Mordka Najman. Collection

Bijkomende meta info

This collection contains a pre-war Polish passport of Mordja Najman and his Belgian war-time ID, issued by the municipality of Charleroi.
1924-1941
Polish authorities and Charleroi municipality (Belgium)
Polish, French
Latin
Digitally stored at Kazerne Dossin
Unknown
KD_00089
Collection
11 digitised images (2 documents)
The documents in this collection were originally probably part of collection KD_00005 (relics), but were claimed by the family after the war. The photo from Mordka Najman’s passport was added to the "Give them a Face" portrait collection (KD_00017).
Mordka Najman was born in Lodz, Poland, on 14 April 1893. He became a fitter and emigrated to Marcinelle, Belgium. During the war he lived in Charleroi, Belgium, where he shared a small apartment with Szyfra Gothelf (b. 11/12/1899 in Grachow, Poland) and their son Albert (b. 16 April 1937 in Charleroi, Belgium). Mordka Najman was arrested in July 1944 and did not survive deportation from the Dossin barracks to Auschwitz-Birkenau via Transport XXVI on 31 July 1944. His wife and child survived the war. On 25 September 1947, Szyfra Gothelf claimed her husband’s personal documents, which had been confiscated upon his arrival at the Dossin barracks, at the offices of the Ministry of Reconstruction.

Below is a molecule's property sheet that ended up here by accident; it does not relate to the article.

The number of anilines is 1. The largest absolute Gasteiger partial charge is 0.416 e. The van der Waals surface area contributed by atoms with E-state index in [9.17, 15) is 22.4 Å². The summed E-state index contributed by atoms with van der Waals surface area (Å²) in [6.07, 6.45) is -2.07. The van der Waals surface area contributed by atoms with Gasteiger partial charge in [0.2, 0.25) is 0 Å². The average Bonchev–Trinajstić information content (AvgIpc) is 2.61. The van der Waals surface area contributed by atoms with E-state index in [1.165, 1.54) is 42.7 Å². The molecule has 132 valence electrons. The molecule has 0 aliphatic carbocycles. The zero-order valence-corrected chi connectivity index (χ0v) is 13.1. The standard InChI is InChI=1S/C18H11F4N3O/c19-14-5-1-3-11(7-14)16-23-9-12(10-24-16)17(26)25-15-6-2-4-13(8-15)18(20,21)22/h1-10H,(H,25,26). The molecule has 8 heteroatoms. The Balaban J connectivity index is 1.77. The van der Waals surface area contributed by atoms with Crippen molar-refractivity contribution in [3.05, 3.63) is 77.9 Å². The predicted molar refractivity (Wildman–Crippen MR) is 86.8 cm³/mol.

It is likely that Mordka Najman carried the documents in this collection with him when he was arrested in July 1944. Upon arrival at the Dossin barracks, the documents of all detainees were confiscated, wrapped in brown envelopes and added to the camp administration. After Liberation, the envelopes were retrieved by the Belgian authorities and stored at the Ministry of Reconstruction, where repatriated survivors and family members were allowed to claim them. It is likely that Szyfra Gothelf claimed Mordka Najman’s documents on 25 September 1947. While Szyfra and her son Albert Gothelf received the originals, the envelope remained part of the archives of the Ministry of Reconstruction. In the 1990s, the complete “relics collection” was deposited at the Jewish Museum of Deportation and Resistance, predecessor of Kazerne Dossin, by the Belgian Jewish community Indemnification Commission (Buysse Commission).
Anonymous, 2014

Object hiërarchie: 1 items